Plymouth is known world-wide because of the Pilgrim story and its considerable significance for the history of the United States. Visitors have made their own pilgrimages to Plymouth for hundreds of years to ‘see where it all began’, gaze at Plymouth Rock, and visit Pilgrim Hall and Plimoth Plantation. However, Plymouth isn’t just the Pilgrims. It is a living community where residents still live on the site of the 1620 settlement as well as throughout the entire 103-square-mile township.The town evolved from a coastal fishing, farming and trading center to become a factory town, attracting immigrants who followed the Pilgrims in a search for a better life, and has grown three-fold since 1950 to be a commuting and commercial community that hosts millions of visitors annually.Regrettably, images do not survive from the town’s earliest history, but even photographs from the past century or so reveal a very different Plymouth – a Plymouth hard to imagine today. In Plymouth Through Time we focus on what has disappeared to compare that vanished landscape with the vibrant community of today.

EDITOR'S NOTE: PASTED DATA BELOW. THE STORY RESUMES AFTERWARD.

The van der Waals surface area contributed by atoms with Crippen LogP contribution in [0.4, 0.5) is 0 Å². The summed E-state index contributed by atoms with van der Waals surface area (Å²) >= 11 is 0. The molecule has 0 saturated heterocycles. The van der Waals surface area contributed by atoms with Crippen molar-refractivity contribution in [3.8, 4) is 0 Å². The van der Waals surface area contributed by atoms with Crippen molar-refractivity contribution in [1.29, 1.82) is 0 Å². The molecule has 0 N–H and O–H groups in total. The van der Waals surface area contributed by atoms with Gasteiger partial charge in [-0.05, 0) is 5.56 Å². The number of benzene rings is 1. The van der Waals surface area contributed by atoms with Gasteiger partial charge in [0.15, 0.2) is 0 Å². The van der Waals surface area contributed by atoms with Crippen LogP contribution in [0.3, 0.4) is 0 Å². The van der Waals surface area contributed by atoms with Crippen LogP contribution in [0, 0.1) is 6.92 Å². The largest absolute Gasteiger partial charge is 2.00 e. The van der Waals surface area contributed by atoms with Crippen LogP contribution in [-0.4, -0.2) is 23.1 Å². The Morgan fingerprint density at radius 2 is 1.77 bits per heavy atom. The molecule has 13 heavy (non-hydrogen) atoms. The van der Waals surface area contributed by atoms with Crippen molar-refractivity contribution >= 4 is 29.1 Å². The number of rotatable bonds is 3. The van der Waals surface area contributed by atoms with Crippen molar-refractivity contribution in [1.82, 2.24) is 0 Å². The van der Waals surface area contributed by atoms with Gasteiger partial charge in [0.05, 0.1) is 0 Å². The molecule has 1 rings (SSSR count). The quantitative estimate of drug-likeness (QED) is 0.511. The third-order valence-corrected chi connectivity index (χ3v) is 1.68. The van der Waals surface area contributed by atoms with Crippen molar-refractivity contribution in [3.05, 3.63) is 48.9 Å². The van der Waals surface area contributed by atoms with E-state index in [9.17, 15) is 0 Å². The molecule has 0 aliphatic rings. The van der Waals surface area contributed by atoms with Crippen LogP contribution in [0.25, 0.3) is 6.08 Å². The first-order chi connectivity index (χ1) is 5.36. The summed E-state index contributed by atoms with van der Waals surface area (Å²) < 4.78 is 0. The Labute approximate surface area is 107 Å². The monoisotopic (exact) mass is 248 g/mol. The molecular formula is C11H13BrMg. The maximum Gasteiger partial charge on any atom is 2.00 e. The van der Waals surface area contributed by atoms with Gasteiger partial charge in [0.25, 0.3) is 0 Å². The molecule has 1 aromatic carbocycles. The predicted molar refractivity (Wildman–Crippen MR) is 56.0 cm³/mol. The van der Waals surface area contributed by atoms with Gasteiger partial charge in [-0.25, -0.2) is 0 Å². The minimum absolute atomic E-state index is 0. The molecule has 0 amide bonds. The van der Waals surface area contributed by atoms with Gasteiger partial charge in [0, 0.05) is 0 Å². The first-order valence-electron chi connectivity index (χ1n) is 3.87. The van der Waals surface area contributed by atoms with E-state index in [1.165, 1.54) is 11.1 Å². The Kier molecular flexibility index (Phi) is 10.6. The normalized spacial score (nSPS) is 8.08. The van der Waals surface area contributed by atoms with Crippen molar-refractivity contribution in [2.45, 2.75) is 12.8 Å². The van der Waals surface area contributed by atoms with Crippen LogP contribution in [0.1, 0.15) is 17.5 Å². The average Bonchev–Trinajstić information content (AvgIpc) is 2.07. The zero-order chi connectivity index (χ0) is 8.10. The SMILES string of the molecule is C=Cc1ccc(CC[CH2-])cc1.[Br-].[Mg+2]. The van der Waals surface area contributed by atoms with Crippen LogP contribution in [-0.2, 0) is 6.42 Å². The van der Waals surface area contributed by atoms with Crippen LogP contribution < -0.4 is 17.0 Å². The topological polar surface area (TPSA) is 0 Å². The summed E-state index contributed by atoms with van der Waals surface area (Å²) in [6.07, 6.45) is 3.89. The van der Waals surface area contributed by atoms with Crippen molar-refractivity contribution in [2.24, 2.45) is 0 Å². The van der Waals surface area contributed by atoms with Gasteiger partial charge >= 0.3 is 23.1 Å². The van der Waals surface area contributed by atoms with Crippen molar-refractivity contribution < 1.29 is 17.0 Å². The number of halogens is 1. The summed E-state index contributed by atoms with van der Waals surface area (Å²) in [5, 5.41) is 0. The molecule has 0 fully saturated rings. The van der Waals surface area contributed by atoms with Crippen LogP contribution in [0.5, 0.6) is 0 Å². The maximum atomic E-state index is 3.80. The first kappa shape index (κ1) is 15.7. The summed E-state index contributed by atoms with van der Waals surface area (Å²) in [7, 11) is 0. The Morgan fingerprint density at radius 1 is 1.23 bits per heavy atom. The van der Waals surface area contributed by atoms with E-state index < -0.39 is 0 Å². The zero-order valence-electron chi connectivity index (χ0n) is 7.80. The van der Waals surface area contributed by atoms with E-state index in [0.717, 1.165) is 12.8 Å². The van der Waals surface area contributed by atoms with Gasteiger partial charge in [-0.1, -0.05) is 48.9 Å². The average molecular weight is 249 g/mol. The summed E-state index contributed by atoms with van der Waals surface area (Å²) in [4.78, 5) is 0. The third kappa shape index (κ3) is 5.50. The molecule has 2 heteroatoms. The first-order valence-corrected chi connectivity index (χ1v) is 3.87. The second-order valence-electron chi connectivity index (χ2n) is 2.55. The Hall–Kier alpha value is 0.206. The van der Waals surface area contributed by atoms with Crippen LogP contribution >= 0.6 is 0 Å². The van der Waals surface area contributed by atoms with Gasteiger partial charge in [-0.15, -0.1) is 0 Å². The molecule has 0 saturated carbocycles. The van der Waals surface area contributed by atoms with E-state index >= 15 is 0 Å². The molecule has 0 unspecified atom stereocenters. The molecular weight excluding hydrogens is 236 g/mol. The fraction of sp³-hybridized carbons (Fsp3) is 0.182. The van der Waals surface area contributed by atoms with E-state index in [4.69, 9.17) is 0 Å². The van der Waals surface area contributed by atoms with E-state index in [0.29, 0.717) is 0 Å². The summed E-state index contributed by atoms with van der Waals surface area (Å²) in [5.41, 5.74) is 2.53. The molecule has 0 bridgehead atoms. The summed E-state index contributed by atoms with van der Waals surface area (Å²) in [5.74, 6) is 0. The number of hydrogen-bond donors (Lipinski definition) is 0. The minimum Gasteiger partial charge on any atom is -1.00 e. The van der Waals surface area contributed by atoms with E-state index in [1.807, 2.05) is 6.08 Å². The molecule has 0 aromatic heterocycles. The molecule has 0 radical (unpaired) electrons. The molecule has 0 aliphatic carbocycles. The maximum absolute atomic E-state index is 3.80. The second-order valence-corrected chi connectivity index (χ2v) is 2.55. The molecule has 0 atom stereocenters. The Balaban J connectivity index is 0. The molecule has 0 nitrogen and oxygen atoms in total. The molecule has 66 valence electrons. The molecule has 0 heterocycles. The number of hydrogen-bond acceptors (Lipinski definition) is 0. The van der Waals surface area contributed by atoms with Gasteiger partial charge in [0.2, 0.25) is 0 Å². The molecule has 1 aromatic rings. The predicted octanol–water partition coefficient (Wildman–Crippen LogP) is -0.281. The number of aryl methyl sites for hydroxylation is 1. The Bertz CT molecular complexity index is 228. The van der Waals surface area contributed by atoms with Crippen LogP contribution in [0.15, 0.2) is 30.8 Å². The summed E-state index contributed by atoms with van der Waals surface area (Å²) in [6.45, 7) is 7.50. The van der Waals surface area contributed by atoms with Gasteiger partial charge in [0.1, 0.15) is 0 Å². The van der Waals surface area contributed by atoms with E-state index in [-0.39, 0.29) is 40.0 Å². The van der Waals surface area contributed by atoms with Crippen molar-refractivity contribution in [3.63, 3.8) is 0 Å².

||235 x 165 mm
||15 November 2013
||92 black-and-white and 92 colour photographs
Jim Baker was born into an old Plymouth, Massachusetts family, and grew up with the story of Pilgrims and the traditions of the town. He worked at Plimoth Plantation as Director of Research, and as Curator at the Alden House Historic Site in Duxbury. Now retired, he has published several titles on Plymouth and the Pilgrims, including Thanksgiving: The Biography of an American Holiday, (2009); A Guide to Historic Plymouth, (2008); Alden House History: A Work in Progress, (2006), and others.